dark & thick sound = poor projection

Construction and repair of Classical Guitar and related instruments
Dave M
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Re: dark & thick sound = poor projection

Post by Dave M » Mon Mar 05, 2018 9:08 pm

This interesting discussion suggests to me that I should reevaluate my last classical build with which I was very disappointed. It seems when I am playing it to be rather low volume (for whatever that term may mean!) particularly in the trebles. Perhaps to a listener at some distance it my actually be better than I think.

These properties as described above make the evaluation of a given instrument much more complicated than at first thought.
Dave

chiral3
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Re: dark & thick sound = poor projection

Post by chiral3 » Mon Mar 05, 2018 9:19 pm

The other thing that hasn't been mentioned here is how much a player "plays into" the guitar. Earlier Vesa stated correctly that it's about the higher harmonic intensity, which will have less dispersion. I have some thick top, 9-fan guitars that myself and others have built that really get loud and somewhat beam when played into. Beaming really has nothing, technically, to do with directionality, and more to do with dispersion. These are guitars that no matter how hard I play into them they never break up. Clear trebles with great separation. The fundamentals aren't as strong though.
"Life is under no obligation to give us what we expect" - Margaret Mitchell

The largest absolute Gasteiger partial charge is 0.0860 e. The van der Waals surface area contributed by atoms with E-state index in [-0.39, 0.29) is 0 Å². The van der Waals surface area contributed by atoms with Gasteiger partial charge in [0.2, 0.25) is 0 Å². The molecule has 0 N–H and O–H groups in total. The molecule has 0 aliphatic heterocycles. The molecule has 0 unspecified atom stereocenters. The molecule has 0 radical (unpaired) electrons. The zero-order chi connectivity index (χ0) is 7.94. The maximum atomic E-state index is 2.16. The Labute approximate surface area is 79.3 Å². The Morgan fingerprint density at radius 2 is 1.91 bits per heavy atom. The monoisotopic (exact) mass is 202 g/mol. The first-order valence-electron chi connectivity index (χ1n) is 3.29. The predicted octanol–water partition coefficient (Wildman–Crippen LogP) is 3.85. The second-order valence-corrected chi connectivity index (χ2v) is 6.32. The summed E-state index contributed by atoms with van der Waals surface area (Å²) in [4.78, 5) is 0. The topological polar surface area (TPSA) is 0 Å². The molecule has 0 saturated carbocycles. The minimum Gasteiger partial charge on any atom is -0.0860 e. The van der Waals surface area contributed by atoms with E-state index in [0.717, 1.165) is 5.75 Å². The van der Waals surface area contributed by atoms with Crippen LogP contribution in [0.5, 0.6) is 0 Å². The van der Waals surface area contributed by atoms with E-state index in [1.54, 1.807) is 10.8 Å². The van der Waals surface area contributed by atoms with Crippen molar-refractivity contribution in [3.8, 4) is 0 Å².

astro64
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Re: dark & thick sound = poor projection

Post by astro64 » Mon Mar 05, 2018 9:49 pm

chiral3 wrote:
Mon Mar 05, 2018 9:19 pm
The other thing that hasn't been mentioned here is how much a player "plays into" the guitar. Earlier Vesa stated correctly that it's about the higher harmonic intensity, which will have less dispersion. I have some thick top, 9-fan guitars that myself and others have built that really get loud and somewhat beam when played into. Beaming really has nothing, technically, to do with directionality, and more to do with dispersion. These are guitars that no matter how hard I play into them they never break up. Clear trebles with great separation. The fundamentals aren't as strong though.
So this already gets very confusing then. Someone earlier mentions that it is the "fundamental" that carries, not the higher harmonics. Also, in my understanding of "beaming", it is very much the same as directionality. We must have a different understanding of the term "beam". For a radiating surface, the "beam" specifies both the direction and angular width of the emitted signal (isn't the width here the "dispersion" of the signal?). Lastly, a guitar may not break up even when played hard, but did you meant that these instruments actually get louder when played hard or do they just not break up (i.e. don't turn into a more percussive sound) but also don't get much louder?

chiral3
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Re: dark & thick sound = poor projection

Post by chiral3 » Mon Mar 05, 2018 10:33 pm

Astro64, good points. I meant to separate hearing louder, father away from beaming and directionality (via dispersion). The fundamental will, to your point, dominate near field, but it's the intensity (as in dBs) of the higher harmonics that matter farther out. I've noticed that the stiff tops, or tops with higher effective mass, have a quality that you can play into them and you get a disproportionate output. I have paper printouts of spectrums somewhere in my shop but, when I was playing around with these Fleta/Hauser variations, I noticed this behavior. A good example of a powerful player that exploits this (besides me :D ) is Jorge Cabellero. He plays a guitar with a thick top with, I believe, 9 fans and a diagonal cross strut.


Maybe one other way to say it is that there's more beaming as the wavelength gets smaller relative to the radiative size of the source. You could turn this on its head and say it's because there's less dispersion.